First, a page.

Task-Technology Fit in Manufacturing: Examining Human-Machine Symbiosis Through a Configurational Approach
Journal article, Peer reviewed
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Original versionIFIP Advances in Information and Communication Technology. 2019, 566 624-632. 10.1007/978-3-030-30000-5_76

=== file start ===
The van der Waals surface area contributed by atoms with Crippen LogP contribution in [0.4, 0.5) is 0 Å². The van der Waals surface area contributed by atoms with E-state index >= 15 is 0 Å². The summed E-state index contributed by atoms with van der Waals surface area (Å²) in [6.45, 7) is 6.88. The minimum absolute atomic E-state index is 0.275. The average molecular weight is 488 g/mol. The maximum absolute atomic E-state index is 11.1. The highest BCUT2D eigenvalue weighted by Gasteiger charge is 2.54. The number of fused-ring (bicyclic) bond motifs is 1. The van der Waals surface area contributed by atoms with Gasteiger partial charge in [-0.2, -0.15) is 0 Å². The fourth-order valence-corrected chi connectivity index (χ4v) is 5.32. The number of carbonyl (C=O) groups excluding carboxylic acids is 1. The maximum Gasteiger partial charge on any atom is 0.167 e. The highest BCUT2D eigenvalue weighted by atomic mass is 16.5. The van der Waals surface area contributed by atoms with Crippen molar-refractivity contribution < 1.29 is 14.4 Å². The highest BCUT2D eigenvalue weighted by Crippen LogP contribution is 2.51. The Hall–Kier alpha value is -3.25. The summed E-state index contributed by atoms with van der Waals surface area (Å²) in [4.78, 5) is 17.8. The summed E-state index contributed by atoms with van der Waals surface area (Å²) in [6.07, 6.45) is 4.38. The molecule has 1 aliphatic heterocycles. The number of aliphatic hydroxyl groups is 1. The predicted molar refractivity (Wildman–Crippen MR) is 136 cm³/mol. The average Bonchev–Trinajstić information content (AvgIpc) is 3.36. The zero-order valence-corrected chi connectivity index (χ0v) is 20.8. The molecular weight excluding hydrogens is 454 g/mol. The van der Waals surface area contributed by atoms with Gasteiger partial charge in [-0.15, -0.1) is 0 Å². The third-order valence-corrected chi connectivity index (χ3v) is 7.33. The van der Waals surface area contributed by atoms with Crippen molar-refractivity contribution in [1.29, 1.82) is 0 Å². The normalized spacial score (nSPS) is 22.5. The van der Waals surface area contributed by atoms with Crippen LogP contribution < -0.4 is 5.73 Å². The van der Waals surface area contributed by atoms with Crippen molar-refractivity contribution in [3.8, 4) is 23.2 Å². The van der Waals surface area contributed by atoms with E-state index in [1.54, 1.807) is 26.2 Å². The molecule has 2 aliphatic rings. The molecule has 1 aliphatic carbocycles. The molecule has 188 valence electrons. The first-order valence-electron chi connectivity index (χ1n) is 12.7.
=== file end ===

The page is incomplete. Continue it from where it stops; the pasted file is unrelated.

With the last few years seeing an increased introduction of technological innovations in factories, one of the most pressing issues is how these technologies can be deployed to optimally support the activities of professionals that are actually utilizing them. Despite heavy investments in novel technologies, there are often negative consequences for the human factor, particularly when there is a lack of alignment between the task that it is used towards and the fit in terms of human training and the needs it is targeted to fulfil. In this research we build on the Task-technology Fit theory and a sample of 182 professionals working in Norway and explore the configurations of elements that drive positive impacts when introducing digital technologies to support factory work. We analyze data through a fuzzy set qualitative comparative analysis (fsQCA) method and demonstrate that there are several different combinations of conditions that can deliver positive impacts.